It’s a beautiful desert image, something one might see in Arizona Highways or National Geographic. And the dark brown ridge snaking towards the horizon? It could almost be a natural formation, one exemplifying the waveform topography and severe plain surfaces of this barren environment. Close inspection reveals construction material, however, and so it could be an art installation: perhaps something by Christo that will be up for only a short time before being dismantled to return the scene to pure space and light.
Don’t be fooled by the beautiful design. You are looking at a section of the “fence”–otherwise known as a wall–that separates the US from Mexico. This massive construction project has been going on for several years now, almost completely under the radar. You will not have noticed a shortage of illegal alien labor in your city, but you can rest assured that they had to become ever more ingenious or courageous to get here.
I wish we had built the wall as an artistic work–if only to take this one photograph before tearing it down. Others will say the wall is justified, of course, even though the US once boasted that it had undefended borders. Whatever the cost-benefit ratios for various immigration restriction technologies, there is additional significance any time a nation creates a wall.
Walls are uniquely symbolic, and paradoxically so. Those erecting them are demonstrating their power, wealth, and commitment to control and order on their terms. Think of the great powers who have built walls: China, Rome, the Soviet Union, Israel, and now the US.
The same list reveals the other side of the symbol: a wall is an admission of political failure. Walls are put up precisely because the state cannot keep people out–or, with the Berlin Wall, in. They are erected because a people can’t be beaten, dominated, bought off, or otherwise managed without changing the state’s relationship with the world.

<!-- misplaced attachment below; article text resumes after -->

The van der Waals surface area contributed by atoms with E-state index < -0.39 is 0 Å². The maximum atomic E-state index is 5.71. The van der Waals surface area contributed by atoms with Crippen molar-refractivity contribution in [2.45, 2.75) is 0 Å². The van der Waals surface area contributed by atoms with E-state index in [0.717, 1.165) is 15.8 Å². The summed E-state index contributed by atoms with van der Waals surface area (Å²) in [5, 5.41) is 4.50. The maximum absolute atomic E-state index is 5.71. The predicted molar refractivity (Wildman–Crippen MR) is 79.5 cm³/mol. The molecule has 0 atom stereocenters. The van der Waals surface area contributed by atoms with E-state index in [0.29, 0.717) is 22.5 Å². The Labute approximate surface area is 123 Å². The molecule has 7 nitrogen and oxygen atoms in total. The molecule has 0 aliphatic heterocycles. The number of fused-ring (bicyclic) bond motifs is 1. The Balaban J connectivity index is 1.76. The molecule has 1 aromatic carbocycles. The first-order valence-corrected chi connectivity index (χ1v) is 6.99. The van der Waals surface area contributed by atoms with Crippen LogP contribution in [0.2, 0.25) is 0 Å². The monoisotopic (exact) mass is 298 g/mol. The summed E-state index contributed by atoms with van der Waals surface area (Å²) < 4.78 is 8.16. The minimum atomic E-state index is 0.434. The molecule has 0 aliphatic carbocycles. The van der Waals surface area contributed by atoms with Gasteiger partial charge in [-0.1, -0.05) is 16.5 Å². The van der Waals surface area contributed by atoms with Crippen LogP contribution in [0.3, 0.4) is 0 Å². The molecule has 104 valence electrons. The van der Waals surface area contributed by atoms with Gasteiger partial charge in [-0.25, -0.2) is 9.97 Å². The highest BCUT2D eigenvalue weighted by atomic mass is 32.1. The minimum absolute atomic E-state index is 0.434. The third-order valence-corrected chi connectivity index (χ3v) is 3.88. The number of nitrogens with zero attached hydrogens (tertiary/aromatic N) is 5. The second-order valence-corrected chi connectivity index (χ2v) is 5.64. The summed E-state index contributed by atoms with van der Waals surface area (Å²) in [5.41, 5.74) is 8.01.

We might want to think of the wall along the border of the US later in the year. In November, 2009, there will be official and unofficial celebrations of the 20th anniversary of the collapse of the Berlin Wall. The media will be circulating photographs such as this one.
Such photographs should be valued. They remind us that a wall once was torn down by the power of the people. The nation is still present in this photo, signified to any German by the Brandenburg Gate in the background, but the people are in the foreground and have become the living enactment of the dissent and democratic self-assertion previously known only through the graffiti smeared across the brick barrier.
The people of Berlin could take down that wall because they were on the right side of historical change, and because it had become all too clear within East Germany that a society cannot thrive by walling itself in. In the 21st century, the US government is on the side of the builders of walls, which I’d like to think is not the right side of historical change. The first photograph above is part of the process of creating an enclaved nation: you see only an empty space and bare surfaces–no people, no dissent, nothing political at all, really, just a natural formation. The border is both secure and desolate, nothing ordinary citizens need think about. All that remains is to await the barbarians.
Photographs by David McNew/Getty Images and from the Wikipedia Commons. For another comparison of the two walls, go to the announcement for the 2009 Joint Conference on “Migration, Border, and Nation-State.”